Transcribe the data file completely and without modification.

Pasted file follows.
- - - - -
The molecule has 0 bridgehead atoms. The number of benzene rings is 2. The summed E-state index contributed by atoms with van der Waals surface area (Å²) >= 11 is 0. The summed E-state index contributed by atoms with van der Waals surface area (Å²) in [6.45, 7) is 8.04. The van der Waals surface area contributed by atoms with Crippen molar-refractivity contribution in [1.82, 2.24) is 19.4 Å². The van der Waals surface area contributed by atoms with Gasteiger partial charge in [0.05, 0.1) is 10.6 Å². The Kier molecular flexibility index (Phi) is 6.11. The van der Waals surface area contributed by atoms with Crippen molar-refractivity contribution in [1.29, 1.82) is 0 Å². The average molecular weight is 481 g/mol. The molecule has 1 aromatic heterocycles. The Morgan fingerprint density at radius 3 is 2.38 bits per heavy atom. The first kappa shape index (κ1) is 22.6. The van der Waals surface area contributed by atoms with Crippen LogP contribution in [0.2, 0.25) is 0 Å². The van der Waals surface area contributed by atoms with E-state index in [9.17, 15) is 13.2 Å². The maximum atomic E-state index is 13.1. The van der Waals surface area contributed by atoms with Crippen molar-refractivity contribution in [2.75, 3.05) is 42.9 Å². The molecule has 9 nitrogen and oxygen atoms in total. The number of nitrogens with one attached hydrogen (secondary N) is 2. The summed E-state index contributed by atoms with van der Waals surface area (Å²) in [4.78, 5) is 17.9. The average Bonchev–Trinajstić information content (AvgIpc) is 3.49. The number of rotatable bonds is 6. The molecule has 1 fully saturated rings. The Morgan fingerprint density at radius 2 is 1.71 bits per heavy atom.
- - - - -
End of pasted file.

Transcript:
The molecule has 0 bridgehead atoms. The number of benzene rings is 2. The summed E-state index contributed by atoms with van der Waals surface area (Å²) >= 11 is 0. The summed E-state index contributed by atoms with van der Waals surface area (Å²) in [6.45, 7) is 8.04. The van der Waals surface area contributed by atoms with Crippen molar-refractivity contribution in [1.82, 2.24) is 19.4 Å². The van der Waals surface area contributed by atoms with Gasteiger partial charge in [0.05, 0.1) is 10.6 Å². The Kier molecular flexibility index (Phi) is 6.11. The van der Waals surface area contributed by atoms with Crippen molar-refractivity contribution in [1.29, 1.82) is 0 Å². The average molecular weight is 481 g/mol. The molecule has 1 aromatic heterocycles. The Morgan fingerprint density at radius 3 is 2.38 bits per heavy atom. The first kappa shape index (κ1) is 22.6. The van der Waals surface area contributed by atoms with Crippen LogP contribution in [0.2, 0.25) is 0 Å². The van der Waals surface area contributed by atoms with E-state index in [9.17, 15) is 13.2 Å². The maximum atomic E-state index is 13.1. The van der Waals surface area contributed by atoms with Crippen molar-refractivity contribution in [2.75, 3.05) is 42.9 Å². The molecule has 9 nitrogen and oxygen atoms in total. The number of nitrogens with one attached hydrogen (secondary N) is 2. The summed E-state index contributed by atoms with van der Waals surface area (Å²) in [4.78, 5) is 17.9. The average Bonchev–Trinajstić information content (AvgIpc) is 3.49. The number of rotatable bonds is 6. The molecule has 1 fully saturated rings. The Morgan fingerprint density at radius 2 is 1.71 bits per heavy atom.